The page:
Some critics disagreed about the success of the film and its style. New York's Peter Rainer wrote, "Anderson is something of a prodigy himself, and he's riddled with talent, but he hasn't figured out how to be askew and heartfelt at the same time." In the Los Angeles Times, Kenneth Turan assessed the film as indulging too far in Anderson's vision, creating an unknown world. In his 2015 Movie Guide, Leonard Maltin gave it two-and-a-half stars, complimenting the eccentricity, but finding no storyline.
Time listed Royal Tenenbaums in its Top 10 Troubled Genius Films list in 2009, comparing Anderson's characters to Salinger's, in an "ultimately touching package". In 2013, Time also named Henry Sherman as one of 10 memorable accountant characters in film history, citing his decency, success as an author and lack of confidence in his pursuit of Etheline. In 2014, The Huffington Post journalist Lisa Thomson evaluated it as one of Anderson's best films, and that finding laughs in divorce was a highlight. In 2017, Vanity Fair cited Richie's tennis meltdown scene as one of the best tennis scenes in cinema history, making an analogy to Björn Borg.
In 2008, a poll taken by Empire ranked The Royal Tenenbaums as the 159th greatest film ever made. A 2016 poll of international critics assembling BBC's 100 Greatest Films of the 21st Century also voted it one of the 100 greatest motion pictures since 2000. Hackman has received kudos for his performance. In 2015, IndieWire named Royal as Anderson's most memorable character, crediting Hackman for bringing the character beyond the director's norm; the same list also named Margot "the ur-Anderson female" character.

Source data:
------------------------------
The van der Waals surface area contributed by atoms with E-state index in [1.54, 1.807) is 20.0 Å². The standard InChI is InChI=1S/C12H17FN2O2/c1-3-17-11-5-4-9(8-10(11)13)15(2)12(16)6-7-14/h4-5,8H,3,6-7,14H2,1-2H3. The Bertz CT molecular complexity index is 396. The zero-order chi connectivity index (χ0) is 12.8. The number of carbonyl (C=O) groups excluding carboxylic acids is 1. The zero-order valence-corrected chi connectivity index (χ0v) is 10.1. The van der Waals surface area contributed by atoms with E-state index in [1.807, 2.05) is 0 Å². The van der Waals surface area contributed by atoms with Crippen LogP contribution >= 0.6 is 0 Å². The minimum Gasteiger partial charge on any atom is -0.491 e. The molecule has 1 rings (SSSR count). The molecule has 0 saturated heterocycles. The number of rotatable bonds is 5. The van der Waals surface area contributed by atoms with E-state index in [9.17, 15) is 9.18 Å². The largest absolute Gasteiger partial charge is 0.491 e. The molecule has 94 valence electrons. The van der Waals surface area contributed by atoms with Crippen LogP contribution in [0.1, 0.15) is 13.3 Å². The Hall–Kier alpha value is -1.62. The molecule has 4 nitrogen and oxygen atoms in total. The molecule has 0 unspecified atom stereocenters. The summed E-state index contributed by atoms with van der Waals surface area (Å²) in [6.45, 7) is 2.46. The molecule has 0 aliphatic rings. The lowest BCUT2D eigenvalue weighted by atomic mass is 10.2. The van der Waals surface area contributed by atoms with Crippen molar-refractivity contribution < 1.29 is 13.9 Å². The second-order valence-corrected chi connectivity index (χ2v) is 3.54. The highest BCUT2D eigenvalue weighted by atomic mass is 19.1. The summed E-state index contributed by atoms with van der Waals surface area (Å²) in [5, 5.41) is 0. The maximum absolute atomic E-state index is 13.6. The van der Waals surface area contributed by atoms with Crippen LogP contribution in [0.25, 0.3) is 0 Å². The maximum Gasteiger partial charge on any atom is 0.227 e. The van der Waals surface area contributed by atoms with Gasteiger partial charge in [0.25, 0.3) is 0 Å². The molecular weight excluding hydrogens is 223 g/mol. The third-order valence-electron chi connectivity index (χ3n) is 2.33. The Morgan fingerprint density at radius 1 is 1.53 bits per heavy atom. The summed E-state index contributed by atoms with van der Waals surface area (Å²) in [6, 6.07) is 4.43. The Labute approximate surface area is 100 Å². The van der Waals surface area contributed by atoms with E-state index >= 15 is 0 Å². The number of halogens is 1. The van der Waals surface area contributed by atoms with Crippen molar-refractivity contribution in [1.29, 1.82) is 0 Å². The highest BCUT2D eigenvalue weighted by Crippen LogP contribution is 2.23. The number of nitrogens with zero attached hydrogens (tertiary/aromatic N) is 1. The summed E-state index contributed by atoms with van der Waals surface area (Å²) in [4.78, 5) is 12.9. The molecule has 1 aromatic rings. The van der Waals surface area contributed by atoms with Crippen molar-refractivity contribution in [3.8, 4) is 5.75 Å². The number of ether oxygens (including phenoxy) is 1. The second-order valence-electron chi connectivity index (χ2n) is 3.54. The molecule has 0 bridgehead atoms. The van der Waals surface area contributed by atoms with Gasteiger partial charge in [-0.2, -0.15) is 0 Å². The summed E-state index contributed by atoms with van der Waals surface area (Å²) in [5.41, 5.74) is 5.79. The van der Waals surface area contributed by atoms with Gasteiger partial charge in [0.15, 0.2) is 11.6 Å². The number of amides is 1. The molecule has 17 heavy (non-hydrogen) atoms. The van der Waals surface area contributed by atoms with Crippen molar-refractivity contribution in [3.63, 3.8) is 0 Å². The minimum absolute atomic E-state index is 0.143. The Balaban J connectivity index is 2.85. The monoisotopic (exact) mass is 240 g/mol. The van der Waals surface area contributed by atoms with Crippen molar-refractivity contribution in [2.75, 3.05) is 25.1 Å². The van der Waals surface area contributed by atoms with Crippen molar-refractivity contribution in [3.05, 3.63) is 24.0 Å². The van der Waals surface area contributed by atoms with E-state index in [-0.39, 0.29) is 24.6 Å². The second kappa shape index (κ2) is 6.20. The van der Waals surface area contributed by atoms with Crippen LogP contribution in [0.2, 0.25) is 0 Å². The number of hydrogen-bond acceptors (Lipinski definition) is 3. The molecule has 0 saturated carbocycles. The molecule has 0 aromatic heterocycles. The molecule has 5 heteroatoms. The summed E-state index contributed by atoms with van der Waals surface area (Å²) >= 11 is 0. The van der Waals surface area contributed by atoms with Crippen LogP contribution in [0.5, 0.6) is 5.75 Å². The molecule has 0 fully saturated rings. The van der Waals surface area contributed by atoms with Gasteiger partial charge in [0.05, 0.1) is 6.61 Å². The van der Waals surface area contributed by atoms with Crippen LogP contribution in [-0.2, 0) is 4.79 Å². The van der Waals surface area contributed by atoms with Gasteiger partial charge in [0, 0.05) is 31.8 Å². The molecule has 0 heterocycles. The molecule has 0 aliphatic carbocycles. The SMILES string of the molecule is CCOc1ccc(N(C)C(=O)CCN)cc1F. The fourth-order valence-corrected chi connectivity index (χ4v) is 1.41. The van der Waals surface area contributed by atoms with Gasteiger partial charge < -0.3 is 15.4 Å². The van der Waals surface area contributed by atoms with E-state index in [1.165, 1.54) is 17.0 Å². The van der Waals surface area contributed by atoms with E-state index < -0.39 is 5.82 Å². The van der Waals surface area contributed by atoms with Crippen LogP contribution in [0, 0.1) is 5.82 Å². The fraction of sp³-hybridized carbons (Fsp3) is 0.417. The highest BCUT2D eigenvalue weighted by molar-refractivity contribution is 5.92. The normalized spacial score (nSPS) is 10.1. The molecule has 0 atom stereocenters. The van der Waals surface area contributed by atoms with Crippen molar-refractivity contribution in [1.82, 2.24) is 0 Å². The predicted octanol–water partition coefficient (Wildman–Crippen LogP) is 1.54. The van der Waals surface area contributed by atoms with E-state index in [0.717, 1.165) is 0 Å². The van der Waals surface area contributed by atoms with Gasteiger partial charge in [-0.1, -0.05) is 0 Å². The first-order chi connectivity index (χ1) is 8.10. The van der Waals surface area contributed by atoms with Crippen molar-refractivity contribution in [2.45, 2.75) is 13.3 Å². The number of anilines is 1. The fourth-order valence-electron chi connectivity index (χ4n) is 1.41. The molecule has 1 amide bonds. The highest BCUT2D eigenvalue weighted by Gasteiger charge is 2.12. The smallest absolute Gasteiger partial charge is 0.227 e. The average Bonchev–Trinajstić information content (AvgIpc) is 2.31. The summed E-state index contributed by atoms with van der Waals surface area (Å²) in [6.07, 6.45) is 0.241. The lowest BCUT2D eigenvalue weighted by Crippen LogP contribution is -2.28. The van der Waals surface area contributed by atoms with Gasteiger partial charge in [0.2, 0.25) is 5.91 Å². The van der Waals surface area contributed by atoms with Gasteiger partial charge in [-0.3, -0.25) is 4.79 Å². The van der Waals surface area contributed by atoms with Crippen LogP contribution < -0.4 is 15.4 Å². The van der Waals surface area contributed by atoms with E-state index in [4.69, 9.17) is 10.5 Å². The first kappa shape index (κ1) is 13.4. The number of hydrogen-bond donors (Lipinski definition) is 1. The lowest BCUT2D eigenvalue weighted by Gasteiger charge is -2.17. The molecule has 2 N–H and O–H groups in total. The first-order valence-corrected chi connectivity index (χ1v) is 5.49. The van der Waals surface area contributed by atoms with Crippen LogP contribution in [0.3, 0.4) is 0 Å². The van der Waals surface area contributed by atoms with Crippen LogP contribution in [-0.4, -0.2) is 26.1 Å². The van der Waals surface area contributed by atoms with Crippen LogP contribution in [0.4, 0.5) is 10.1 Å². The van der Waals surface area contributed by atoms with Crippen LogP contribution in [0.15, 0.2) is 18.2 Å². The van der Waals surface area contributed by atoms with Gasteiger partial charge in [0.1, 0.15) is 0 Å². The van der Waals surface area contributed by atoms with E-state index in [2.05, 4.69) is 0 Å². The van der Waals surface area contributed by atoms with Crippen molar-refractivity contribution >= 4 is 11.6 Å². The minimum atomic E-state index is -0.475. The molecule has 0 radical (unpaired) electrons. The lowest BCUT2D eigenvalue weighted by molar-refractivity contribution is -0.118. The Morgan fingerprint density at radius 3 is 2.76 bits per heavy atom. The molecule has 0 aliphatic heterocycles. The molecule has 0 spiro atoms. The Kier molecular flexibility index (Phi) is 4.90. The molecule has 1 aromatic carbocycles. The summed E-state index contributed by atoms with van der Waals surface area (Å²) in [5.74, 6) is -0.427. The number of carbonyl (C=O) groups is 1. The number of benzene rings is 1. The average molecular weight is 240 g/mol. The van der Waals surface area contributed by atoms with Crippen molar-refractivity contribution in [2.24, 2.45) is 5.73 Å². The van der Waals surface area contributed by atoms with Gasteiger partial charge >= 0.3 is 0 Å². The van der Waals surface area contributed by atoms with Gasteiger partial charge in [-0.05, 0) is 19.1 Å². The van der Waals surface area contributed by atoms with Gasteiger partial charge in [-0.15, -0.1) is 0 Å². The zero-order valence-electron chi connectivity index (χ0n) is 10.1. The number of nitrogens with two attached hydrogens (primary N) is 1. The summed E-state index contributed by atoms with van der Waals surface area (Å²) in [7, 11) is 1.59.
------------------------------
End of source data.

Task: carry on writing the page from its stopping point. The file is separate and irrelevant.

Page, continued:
The film received a nomination at the 74th Academy Awards for Best Original Screenplay. CNN reported that it had been considered as a possibility for nominations for Best Cinematography, Best Art Direction and Best Actor for Hackman. Hackman did win the Golden Globe for Best Actor in a Musical or Comedy, but was unable to accept the award in person.
The narration and the way the film follows each family member was reprised in Fox's critically acclaimed television sitcom Arrested Development. Jason Bateman, one of the show's stars, describes the show as "The Royal Tenenbaums shot like COPS". Arrested Development creator and head writer Mitchell Hurwitz said that when he saw The Royal Tenenbaums, he already had the idea for Arrested Development in mind and thought, "Well, that's it, I can't do that anymore," but subsequently changed his mind.
Alec Baldwin, the narrator, has effusively praised the film, including it in his Top 10 Criterion Collection and calling it "arguably one of the most original movies, in tone and style, since Robert Altman's M*A*S*H". He also modeled his performance of the character Jack Donaghy on the television series 30 Rock after Hackman's speech and movements as Royal Tenenbaum.
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And you thought your family was crazy... Anderson's eccentric, hilarious and moving dramedy about the world's most dysfunctional clan is almost too quirky for its own good. Almost.